Why I Believe Western Periodization Works Best For Naturals

What is Western periodization?

In brief, Western periodization is linear progression from high reps to low reps (peaking). Each week the lifter is adding weight to the bar while reducing the reps. Usually the first two or three weeks consists of 8-10 reps, and the lifter builds up to a heavy triple or double over the course of 10-15 weeks. This is one of the most generic forms of periodization there is. While Western peridozation is not super fancy, it does get the job done.

This system has been used by many powerlifting legends coming from the USA, thus the name “Western”. The most notable children of this system are Ed Coan and Kirk Karwoski , but there are also a ton of others who used the same peaking style.


Here comes a logical question. Weren’t all of those powerlifting legends on the juice?

Sure. You can’t break world records as a natural. However, the system still works, although you can’t expect results similar to the ones of the enhanced lifters.

The main reason why this system works is the usage of gradual progression and cycling. You are adding weight to the bar each week (stimulus) while providing the body with enough time to recover for the session (recuperation). At one point you reach a wall (peak), and you “deload” in order to give your mind and body time to recover after a difficult training cycle.

Of course, I would be a complete liar if I didn’t tell you that quite often many of the athletes using this system were also increasing their steroid dosages week by week. What a surprise….

You have to keep in mind that this approach is best suited for barbell and other compound exercises which allow you to calculate the percentages you are using to a very precise numbers.

Why is this method better than stuff like Sheiko, the Bulgarian method….etc?

The main reason is that the system is extremely simple, and you have enough time to recover. Following similar routine is way more practical for the average natural bodybuilder who does not have the time nor energy to be in the gym every day for a few hours doing high volume routines such as Sheiko, Smolov or something even crazier like the so-called Bulgarian training method, which most people are doing wrong by the way. In short, if you are still alive after doing the Bulgarian training method as a natural, you are not doing the Bulgarian training method, but some light version of it. The real system is brutal and if you can survive the torture, you are essentially a lifting machine.

If I can get my squat from 225 lbs to 315 lbs by squatting heavy only once a week, why would I kill myself maxing out every day when I am not a professional lifter? It makes absolutely no sense whatsoever. It’s time for many people to wake and realize that more and harder DO NOT always equal better long term progress.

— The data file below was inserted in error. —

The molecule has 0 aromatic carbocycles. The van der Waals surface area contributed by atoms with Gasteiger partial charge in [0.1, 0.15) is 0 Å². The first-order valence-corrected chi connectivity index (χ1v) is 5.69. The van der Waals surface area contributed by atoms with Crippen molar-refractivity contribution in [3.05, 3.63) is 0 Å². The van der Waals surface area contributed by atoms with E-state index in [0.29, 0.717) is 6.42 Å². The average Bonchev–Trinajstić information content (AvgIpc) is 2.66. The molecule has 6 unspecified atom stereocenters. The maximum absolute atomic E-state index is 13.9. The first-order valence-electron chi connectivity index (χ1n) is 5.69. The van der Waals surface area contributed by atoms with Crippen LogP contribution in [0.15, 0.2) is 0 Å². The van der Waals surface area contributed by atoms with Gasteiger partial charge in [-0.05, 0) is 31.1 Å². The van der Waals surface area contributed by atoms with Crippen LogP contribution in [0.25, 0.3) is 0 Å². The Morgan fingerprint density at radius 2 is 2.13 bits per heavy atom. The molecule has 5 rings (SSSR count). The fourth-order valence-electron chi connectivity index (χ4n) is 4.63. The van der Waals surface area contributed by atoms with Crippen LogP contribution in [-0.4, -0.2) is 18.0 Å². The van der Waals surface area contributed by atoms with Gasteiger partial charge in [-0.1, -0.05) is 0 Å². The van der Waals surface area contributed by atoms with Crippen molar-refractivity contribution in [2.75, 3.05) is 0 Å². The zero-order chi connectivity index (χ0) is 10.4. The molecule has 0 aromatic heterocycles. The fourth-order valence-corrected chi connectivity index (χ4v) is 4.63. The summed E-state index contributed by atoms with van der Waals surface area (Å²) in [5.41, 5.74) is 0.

I have followed a ton of routines in the past and the one that worked every time is linear cycling followed by a deload. This method has never failed me, albeit progress could appear slow. If we accept that you will be doing cycles of about 8-12 weeks, you will be setting personal records (PRs) about 4-6 times a year. This is not bad at all when you think about it, but we all know that the most optimistic plans rarely end up being 100% fulfilled.

Can you give me an example of a hypothetical training cycle?

Below is an example of a deadlift program using the so-called Western Periodization method.

You first need to chose a weight you can do comfortably for 10 reps. If we have a 315 lbs deadlifter, 225 lbs should be about right to start with. You should always try to pick weights you know you can do. The whole point is to plan everything so well that you never miss a rep but still lift weights you have never lifted before at the end of the cycle.

Note: 10 lbs seem fine for the deadlift but that’s only because the lift involves major muscle groups. The smaller the major working groups in an exercise, the smaller the jumps you can make.

Week 1

225 lbs x 10;

Week 2

235 lbs x 8-10

Week 3

245 lbs x 8

Week 4

255 lbs x 5;

Week 5

265 lbs x 5;

Week 6

275 lbs x 5

Week 7

285 lbs x 3-5

Week 8

295 lbs x 3

Week 9

305 lbs x 3

Week 10

Go for a PR triple attempt or reset the cycle at a weight higher than 225 lbs

Week 11:

Go for a 1 RM or a heavy double.

How long does an effective training cycle last?

About 8 weeks should be allowed for your body to get stronger, but in some situations you can have success with much shorter cycles such as 4 or 6 weeks. However, once you get very stronger in relation to your genetic potential, you will need those 10-12 weeks to build up. Still, the length of the cycle is heavily dependent on the context of the situation.

P.S. I realize that many people may prefer other training methods and that’s perfectly fine with me. I know for sure, however, that this one works.

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